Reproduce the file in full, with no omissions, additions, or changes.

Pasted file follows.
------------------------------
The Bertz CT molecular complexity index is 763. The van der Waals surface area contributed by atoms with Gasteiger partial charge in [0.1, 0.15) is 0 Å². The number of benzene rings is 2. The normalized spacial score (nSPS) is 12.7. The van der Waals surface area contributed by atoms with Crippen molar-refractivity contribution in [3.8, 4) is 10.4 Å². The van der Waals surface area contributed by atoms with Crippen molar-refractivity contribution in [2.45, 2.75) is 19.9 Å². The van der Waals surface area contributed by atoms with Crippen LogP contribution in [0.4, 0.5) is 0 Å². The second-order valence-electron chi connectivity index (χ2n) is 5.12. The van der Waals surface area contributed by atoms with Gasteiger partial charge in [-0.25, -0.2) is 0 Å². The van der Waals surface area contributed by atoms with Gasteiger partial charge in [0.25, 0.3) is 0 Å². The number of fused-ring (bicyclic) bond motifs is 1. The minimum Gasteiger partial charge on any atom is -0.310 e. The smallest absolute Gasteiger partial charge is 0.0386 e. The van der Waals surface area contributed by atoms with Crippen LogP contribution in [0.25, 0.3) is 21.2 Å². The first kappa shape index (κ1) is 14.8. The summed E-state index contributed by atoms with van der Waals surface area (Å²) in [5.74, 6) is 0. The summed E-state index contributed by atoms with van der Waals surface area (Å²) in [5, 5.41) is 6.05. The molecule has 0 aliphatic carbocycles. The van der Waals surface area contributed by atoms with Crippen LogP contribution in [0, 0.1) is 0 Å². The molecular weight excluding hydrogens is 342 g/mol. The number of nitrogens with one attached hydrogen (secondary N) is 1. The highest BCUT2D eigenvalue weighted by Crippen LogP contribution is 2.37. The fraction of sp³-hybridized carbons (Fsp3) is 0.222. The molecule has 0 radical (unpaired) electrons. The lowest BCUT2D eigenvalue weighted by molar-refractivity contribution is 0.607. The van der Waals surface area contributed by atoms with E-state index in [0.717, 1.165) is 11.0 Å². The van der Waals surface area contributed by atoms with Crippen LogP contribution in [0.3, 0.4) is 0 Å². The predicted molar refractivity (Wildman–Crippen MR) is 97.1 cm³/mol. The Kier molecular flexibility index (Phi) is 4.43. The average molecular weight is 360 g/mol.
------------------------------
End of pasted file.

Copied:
The Bertz CT molecular complexity index is 763. The van der Waals surface area contributed by atoms with Gasteiger partial charge in [0.1, 0.15) is 0 Å². The number of benzene rings is 2. The normalized spacial score (nSPS) is 12.7. The van der Waals surface area contributed by atoms with Crippen molar-refractivity contribution in [3.8, 4) is 10.4 Å². The van der Waals surface area contributed by atoms with Crippen molar-refractivity contribution in [2.45, 2.75) is 19.9 Å². The van der Waals surface area contributed by atoms with Crippen LogP contribution in [0.4, 0.5) is 0 Å². The second-order valence-electron chi connectivity index (χ2n) is 5.12. The van der Waals surface area contributed by atoms with Gasteiger partial charge in [-0.25, -0.2) is 0 Å². The van der Waals surface area contributed by atoms with Gasteiger partial charge in [0.25, 0.3) is 0 Å². The number of fused-ring (bicyclic) bond motifs is 1. The minimum Gasteiger partial charge on any atom is -0.310 e. The smallest absolute Gasteiger partial charge is 0.0386 e. The van der Waals surface area contributed by atoms with Crippen LogP contribution in [0.25, 0.3) is 21.2 Å². The first kappa shape index (κ1) is 14.8. The summed E-state index contributed by atoms with van der Waals surface area (Å²) in [5.74, 6) is 0. The summed E-state index contributed by atoms with van der Waals surface area (Å²) in [5, 5.41) is 6.05. The molecule has 0 aliphatic carbocycles. The van der Waals surface area contributed by atoms with Crippen LogP contribution in [0, 0.1) is 0 Å². The molecular weight excluding hydrogens is 342 g/mol. The number of nitrogens with one attached hydrogen (secondary N) is 1. The highest BCUT2D eigenvalue weighted by Crippen LogP contribution is 2.37. The fraction of sp³-hybridized carbons (Fsp3) is 0.222. The molecule has 0 radical (unpaired) electrons. The lowest BCUT2D eigenvalue weighted by molar-refractivity contribution is 0.607. The van der Waals surface area contributed by atoms with E-state index in [0.717, 1.165) is 11.0 Å². The van der Waals surface area contributed by atoms with Crippen LogP contribution in [0.3, 0.4) is 0 Å². The predicted molar refractivity (Wildman–Crippen MR) is 97.1 cm³/mol. The Kier molecular flexibility index (Phi) is 4.43. The average molecular weight is 360 g/mol.